Allotment seed swapping may be vital to plant health
Seed swapping is a way of life on many allotments, but it could be essential in protecting the food we all eat. Which is why scientists are so interested in it.
On a bright, cold, December day in Walsall I'm at Borneo Street allotments being shown some of the seeds that holders have been saving after a pretty good growing season.
Some like beans are familiar to me, others like some tiny seeds from plants used in curries are less so.
"Seedy Sundays" and ad hoc seed swapping are a big part of life here and indeed on many other allotments.
It makes sense in terms of saving money and also in terms of plant genetics.
If you have a plant variety that does particularly well in your patch it should do well in nearby allotments too.
In Borneo Street they are particularly proud of their huge diversity in allotment owners and that means there's a huge diversity in plants being grown here.
So all this varied plant life and thriving seed swapping has attracted the attention of researchers from Garden Organic in Coventry and the University of Birmingham.
They're keen to learn more about seed swapping and to encourage and promote it as an idea.
But swapping could also have an huge impact far beyond the Borneo Street allotments.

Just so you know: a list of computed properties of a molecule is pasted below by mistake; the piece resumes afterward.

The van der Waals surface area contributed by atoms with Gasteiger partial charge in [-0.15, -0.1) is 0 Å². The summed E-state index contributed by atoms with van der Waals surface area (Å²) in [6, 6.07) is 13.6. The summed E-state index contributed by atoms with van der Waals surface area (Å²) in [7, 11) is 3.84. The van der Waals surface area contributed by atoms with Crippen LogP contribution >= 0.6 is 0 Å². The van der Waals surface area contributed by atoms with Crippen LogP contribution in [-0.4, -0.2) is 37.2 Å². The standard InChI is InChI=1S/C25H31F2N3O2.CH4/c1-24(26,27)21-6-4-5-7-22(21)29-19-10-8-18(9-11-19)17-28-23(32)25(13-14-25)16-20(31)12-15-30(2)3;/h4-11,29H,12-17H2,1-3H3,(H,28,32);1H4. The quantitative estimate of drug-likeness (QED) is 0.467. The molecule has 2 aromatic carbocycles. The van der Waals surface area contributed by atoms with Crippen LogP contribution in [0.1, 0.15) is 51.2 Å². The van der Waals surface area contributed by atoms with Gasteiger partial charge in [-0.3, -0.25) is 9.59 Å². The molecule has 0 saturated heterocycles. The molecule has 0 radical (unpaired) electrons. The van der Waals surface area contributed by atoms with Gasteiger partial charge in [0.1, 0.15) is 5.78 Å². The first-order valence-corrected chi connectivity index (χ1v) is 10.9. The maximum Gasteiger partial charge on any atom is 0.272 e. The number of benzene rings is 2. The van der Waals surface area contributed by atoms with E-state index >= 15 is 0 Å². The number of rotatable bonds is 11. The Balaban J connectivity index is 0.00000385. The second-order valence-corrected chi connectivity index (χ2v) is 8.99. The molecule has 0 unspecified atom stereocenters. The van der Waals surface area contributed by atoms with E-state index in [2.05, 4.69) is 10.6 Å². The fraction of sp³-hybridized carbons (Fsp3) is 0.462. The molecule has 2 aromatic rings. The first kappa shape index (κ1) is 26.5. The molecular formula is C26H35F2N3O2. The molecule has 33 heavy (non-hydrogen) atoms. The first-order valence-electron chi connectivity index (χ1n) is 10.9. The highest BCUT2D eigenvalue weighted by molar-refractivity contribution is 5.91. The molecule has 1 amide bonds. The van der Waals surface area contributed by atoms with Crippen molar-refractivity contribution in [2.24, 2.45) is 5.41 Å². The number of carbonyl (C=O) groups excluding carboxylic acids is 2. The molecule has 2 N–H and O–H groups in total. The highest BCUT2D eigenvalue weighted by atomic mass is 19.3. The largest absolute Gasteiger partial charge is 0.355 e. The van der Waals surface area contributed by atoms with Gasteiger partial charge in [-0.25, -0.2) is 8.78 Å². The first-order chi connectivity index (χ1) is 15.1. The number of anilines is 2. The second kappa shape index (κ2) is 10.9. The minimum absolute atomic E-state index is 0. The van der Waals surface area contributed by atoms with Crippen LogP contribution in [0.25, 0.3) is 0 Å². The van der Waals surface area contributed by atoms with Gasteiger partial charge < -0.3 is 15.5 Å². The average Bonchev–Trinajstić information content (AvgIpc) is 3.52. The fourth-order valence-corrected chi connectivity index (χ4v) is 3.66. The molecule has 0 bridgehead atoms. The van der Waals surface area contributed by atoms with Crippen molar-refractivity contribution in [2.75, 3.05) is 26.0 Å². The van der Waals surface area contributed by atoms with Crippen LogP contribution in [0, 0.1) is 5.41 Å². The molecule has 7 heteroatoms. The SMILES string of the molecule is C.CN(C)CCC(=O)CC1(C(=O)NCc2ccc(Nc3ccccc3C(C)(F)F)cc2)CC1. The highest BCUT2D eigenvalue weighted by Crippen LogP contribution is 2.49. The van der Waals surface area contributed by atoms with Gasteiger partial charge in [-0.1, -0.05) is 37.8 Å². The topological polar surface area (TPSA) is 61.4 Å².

On these allotments you find a huge number of different plants and that's in contrast to so much commercial fruit and vegetable growing.
It may be innovative and successful, but our farmers are increasingly focusing on a few high performing plant varieties.
The problem is this represents a huge genetic narrowing of certain crops and if a nasty disease or environmental change comes along, that leaves us vulnerable.
So the genetic diversity we find in our allotments offers a resource.
A massive genetic reserve that we might one day need to call on.
Of course back on the allotment seed swapping doesn't always work out.
Steve Rollings grew plenty of lemon crystal cucumber seedlings and shared them around Borneo Street allotments.
But everyone else's thrived while all his seedlings died. Such is allotment life.
But it's a story that also illustrates on a small scale why spreading your plants and genetic diversity around is so important.
If you are a Walsall allotment holder and want to help researchers learn more about seed swapping you can find a short survey here.